(ORDO NEWS) — A team of researchers led by Beatriz Villarroel initiated a pioneering citizen science project called Vanishing and Emerging Sources over a Century of Observation (VASCO).
The project, which is part of the larger Galileo project, aims to study the possibility of the existence of extraterrestrial objects observing the Earth. By scanning old photographic plates from before the advent of artificial satellites, the team hopes to identify objects that appear and disappear over time, which may indicate their artificial origin.
The VASCO project invites the public to actively participate in the online image research and report any unusual findings. The joint work is aimed at detecting anomalous objects and events that may be associated with the activities of extraterrestrial intelligence. By doing so, we hope to shed light on the age-old question of whether we are alone in the Universe.
Searching Beyond Trash: A Unique Approach
One of the main problems that researchers face when searching for extraterrestrial objects in Earth’s orbit is the abundance of space debris that clutters our space today. To overcome this obstacle, the VASCO project uses data from sky observations made before the late 1950s, when artificial satellites were launched. Using this data, the team aims to increase their chances of finding something unusual.
Despite the promise of the project, the researchers acknowledge that there are many natural explanations for the appearance of fleeting objects in the sky. Meteors, comets, asteroids, variable stars, and data glitches are just a few examples of potential phenomena that could be responsible for such observations. However, scientists remain hopeful that their efforts will lead to intriguing finds and perhaps even evidence of extraterrestrial intervention.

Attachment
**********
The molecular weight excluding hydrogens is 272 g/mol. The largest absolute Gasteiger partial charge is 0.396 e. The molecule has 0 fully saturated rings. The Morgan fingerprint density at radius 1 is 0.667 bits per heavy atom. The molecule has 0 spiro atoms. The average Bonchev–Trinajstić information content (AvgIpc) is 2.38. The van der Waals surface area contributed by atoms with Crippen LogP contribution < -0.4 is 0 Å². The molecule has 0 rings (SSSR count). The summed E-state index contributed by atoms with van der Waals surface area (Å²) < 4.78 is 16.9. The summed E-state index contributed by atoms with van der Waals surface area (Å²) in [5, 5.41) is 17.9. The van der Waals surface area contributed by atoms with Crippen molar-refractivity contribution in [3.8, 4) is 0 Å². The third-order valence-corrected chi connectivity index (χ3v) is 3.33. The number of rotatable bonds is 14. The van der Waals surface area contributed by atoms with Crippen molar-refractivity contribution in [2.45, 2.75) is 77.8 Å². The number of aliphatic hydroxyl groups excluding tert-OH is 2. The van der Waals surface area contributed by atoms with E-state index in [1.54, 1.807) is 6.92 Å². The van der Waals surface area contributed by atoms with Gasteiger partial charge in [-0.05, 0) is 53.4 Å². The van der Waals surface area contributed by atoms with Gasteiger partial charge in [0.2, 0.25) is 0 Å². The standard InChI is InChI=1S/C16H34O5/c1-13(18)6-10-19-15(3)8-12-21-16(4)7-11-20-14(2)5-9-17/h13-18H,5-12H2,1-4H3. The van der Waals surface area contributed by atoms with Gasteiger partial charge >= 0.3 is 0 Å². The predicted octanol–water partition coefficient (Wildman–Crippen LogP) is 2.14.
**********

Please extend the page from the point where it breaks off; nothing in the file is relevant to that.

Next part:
Historical inspiration: The spark that ignited curiosity
The VASCO project is inspired by a significant event that occurred in 1954, when the US Air Force discovered two mysterious objects in orbit 400-600 miles from Earth. After weeks of research, astronomer Lincoln La Paz determined that the objects were just meteors.
However, this incident aroused public interest and concern regarding the possibility of artificial Earth satellites, especially after the Soviet Union launched Sputnik 1 in 1957.
Given this historical context, researchers hope to not only unravel the mysteries of the universe, but also arouse scientific curiosity among the public. They believe that science projects like VASCO can advance astronomy and astrobiology by deepening understanding of our place in the cosmos.
We quote the experts:
– Beatriz Villarroel, lead researcher “We expect that over time the project will yield many interesting finds, perhaps even some anomalous objects and events – could aliens be responsible for any of this?”
– VASCO Network Statement: “The goal of our project is to explore the possibility of extraterrestrial intelligence and contribute to increasing scientific literacy. Together we can unravel the secrets of the Universe.”
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